Is ‘skin-to-skin contact’ necessary to prove sexual assault’?

‘There is no mention of skin-to-skin or direct contact as necessary ingredient for qualifying as sexual assault under POCSO Act. Then Bombay HC’s acquittal of a man for not fulfilling such a requirement is not only odd, but wholly unnecessary and unfair on the victim’

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JB Patnaik, the then Odisha Chief Minister, stepped down following the gangrape charges. Representational purpose. Photo: iStock

The Bombay High Court recently reduced a man’s punishment saying there was no skin-to-skin contact between the man himself and the child he had groped. Question: Is skin-to-skin contact necessary to convict a man under Protection of Children from Sexual Offences (POCSO) Act of 2012?

Consider this: You’ve just been groped on a crowded bus or train. Or perhaps, as is the case with most child sexual abuse victims, a relative did that to you. Would you consider this as sexual assault? Quite certainly, Yes.

However, Justice Pushpa Ganediwala says the answer is No, unless there has been skin-to-skin contact in the act of groping. Such an appalling observation was made in a recent order passed by the honourable judge in the matter of Satish Ragde vs State of Maharashtra. There are angry tweets aplenty, and now the National Commission for Women (NCW) is all set to challenge this order in the Supreme Court.

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The Attorney General of India, KK Venugopal brought this case to the notice of the Supreme Court yesterday and thankfully, this order has been stayed, and he has been asked to file a proper petition against this judgement.

What is the outrage really about?

A 39-year old man was accused of sexually assaulting a 12-year old girl in Nagpur. He took her to his house, tried to remove her salwar, and pressed her breast. He was convicted under Section 354 (outraging a woman’s modesty), Section 363 (punishment for kidnapping), and Section 342 (wrongful confinement) of the Indian Penal Code, and under Section 8 (punishment for sexual assault) of the Protection of Children from Sexual Offences (POCSO) Act.

He then appealed to the Bombay High Court against this conviction.

Also read: SC stays Bombay HC ruling on groping of 12-year-old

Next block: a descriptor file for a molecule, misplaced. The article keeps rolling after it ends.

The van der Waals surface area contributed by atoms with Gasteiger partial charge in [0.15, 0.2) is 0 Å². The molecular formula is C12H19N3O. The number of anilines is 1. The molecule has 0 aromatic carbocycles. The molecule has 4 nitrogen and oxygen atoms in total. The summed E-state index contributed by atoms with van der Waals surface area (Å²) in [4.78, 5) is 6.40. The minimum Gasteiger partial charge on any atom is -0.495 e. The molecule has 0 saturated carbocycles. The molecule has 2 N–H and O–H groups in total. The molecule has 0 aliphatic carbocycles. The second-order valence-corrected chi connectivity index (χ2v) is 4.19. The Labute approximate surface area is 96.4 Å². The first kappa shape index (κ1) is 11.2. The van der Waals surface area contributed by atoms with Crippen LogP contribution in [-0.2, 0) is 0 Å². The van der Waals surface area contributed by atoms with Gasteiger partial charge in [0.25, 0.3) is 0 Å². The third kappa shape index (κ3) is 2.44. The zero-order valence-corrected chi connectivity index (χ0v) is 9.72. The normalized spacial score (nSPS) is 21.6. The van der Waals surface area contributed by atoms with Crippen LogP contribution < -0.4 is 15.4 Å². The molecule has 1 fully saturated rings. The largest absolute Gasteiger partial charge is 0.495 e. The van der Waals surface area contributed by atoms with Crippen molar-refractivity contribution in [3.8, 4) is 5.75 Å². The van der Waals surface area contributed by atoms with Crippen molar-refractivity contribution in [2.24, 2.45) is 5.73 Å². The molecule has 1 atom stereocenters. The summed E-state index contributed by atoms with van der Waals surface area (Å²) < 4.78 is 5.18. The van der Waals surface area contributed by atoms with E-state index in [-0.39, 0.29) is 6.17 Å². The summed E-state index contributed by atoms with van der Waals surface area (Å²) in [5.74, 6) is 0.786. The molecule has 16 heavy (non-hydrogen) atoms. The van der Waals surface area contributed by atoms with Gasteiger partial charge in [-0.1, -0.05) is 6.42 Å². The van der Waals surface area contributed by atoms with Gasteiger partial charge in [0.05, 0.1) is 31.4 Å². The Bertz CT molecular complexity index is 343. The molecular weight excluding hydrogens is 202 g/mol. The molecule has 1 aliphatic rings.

While looking into the appeal, the main question that was in consideration for the court was whether ‘pressing of breast’ and ‘attempt to remove salwar’ would fall within the definition of ‘sexual assault’ under the POCSO Act. Sexual assault is a wide term and in its most basic understanding would mean as any harm done to a person in a sexual manner. In other words, a non-consensual act that is sexual in nature. A sexual offence, if you may say so.

What is ‘sexual assault’ according to POCSO Act?

Section 7 of the POCSO Act defines ‘sexual assault’. If a certain harmful ‘sexual conduct’ has to be charged as ‘sexual assault’ under the Act, it must meet certain criteria. For starters, there must be ‘sexual intent’. Additionally, there must be ‘touching’ of the vagina, penis, anus, or breast of the child. It is important to note that this definition of ‘sexual assault’ does not include penetration. It merely states that there must be physical contact with ‘sexual intent’.

So, was there any physical contact? Yes, there was. Pressing breasts is physical contact. The judgment noted that the victim and the key witnesses were consistent in their testimonies and the accused has not been able to prove otherwise.

Also read: Groping without ‘skin to skin contact’ not sexual abuse under POCSO: HC

Going further, was there sexual intent? Yes, there was. According to the victim’s testimony, the accused caught her hand, took her to his house, tried to remove her salwar and pressed her breast. When she shouted, he pressed his hand on her mouth. At its simplest, removing salwar and pressing breasts amply indicate sexual intent.